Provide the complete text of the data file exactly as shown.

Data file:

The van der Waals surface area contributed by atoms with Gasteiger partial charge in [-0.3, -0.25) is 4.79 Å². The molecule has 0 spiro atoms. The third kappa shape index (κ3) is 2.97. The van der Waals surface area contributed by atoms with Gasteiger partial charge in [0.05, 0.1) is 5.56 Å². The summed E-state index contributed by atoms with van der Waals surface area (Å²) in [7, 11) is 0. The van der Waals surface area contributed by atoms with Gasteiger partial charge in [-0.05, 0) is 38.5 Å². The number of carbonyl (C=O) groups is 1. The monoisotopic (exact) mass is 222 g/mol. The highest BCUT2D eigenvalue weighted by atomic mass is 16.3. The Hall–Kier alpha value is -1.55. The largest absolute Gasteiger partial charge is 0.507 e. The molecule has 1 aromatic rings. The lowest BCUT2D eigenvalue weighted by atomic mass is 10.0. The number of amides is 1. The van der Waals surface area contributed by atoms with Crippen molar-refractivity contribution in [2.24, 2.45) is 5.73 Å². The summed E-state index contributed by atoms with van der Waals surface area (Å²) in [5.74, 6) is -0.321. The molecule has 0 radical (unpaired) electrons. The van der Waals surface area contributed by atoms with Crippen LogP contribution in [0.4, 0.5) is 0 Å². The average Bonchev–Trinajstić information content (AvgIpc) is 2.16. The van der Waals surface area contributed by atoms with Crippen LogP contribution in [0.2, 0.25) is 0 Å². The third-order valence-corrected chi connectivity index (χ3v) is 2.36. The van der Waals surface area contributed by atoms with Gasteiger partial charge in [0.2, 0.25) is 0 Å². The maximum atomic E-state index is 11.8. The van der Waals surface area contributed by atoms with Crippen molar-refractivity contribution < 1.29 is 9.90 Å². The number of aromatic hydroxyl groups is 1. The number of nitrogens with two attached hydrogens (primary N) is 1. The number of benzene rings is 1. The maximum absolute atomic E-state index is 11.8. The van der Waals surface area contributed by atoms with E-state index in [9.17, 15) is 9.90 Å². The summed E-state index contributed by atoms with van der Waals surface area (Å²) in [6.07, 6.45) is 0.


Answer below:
The van der Waals surface area contributed by atoms with Gasteiger partial charge in [-0.3, -0.25) is 4.79 Å². The molecule has 0 spiro atoms. The third kappa shape index (κ3) is 2.97. The van der Waals surface area contributed by atoms with Gasteiger partial charge in [0.05, 0.1) is 5.56 Å². The summed E-state index contributed by atoms with van der Waals surface area (Å²) in [7, 11) is 0. The van der Waals surface area contributed by atoms with Gasteiger partial charge in [-0.05, 0) is 38.5 Å². The number of carbonyl (C=O) groups is 1. The monoisotopic (exact) mass is 222 g/mol. The highest BCUT2D eigenvalue weighted by atomic mass is 16.3. The Hall–Kier alpha value is -1.55. The largest absolute Gasteiger partial charge is 0.507 e. The molecule has 1 aromatic rings. The lowest BCUT2D eigenvalue weighted by atomic mass is 10.0. The number of amides is 1. The van der Waals surface area contributed by atoms with Crippen molar-refractivity contribution in [2.24, 2.45) is 5.73 Å². The summed E-state index contributed by atoms with van der Waals surface area (Å²) in [5.74, 6) is -0.321. The molecule has 0 radical (unpaired) electrons. The van der Waals surface area contributed by atoms with Crippen LogP contribution in [0.4, 0.5) is 0 Å². The average Bonchev–Trinajstić information content (AvgIpc) is 2.16. The van der Waals surface area contributed by atoms with Crippen LogP contribution in [0.2, 0.25) is 0 Å². The third-order valence-corrected chi connectivity index (χ3v) is 2.36. The van der Waals surface area contributed by atoms with Gasteiger partial charge in [0.2, 0.25) is 0 Å². The maximum atomic E-state index is 11.8. The van der Waals surface area contributed by atoms with Crippen molar-refractivity contribution < 1.29 is 9.90 Å². The number of aromatic hydroxyl groups is 1. The number of nitrogens with two attached hydrogens (primary N) is 1. The number of benzene rings is 1. The maximum absolute atomic E-state index is 11.8. The van der Waals surface area contributed by atoms with E-state index in [9.17, 15) is 9.90 Å². The summed E-state index contributed by atoms with van der Waals surface area (Å²) in [6.07, 6.45) is 0.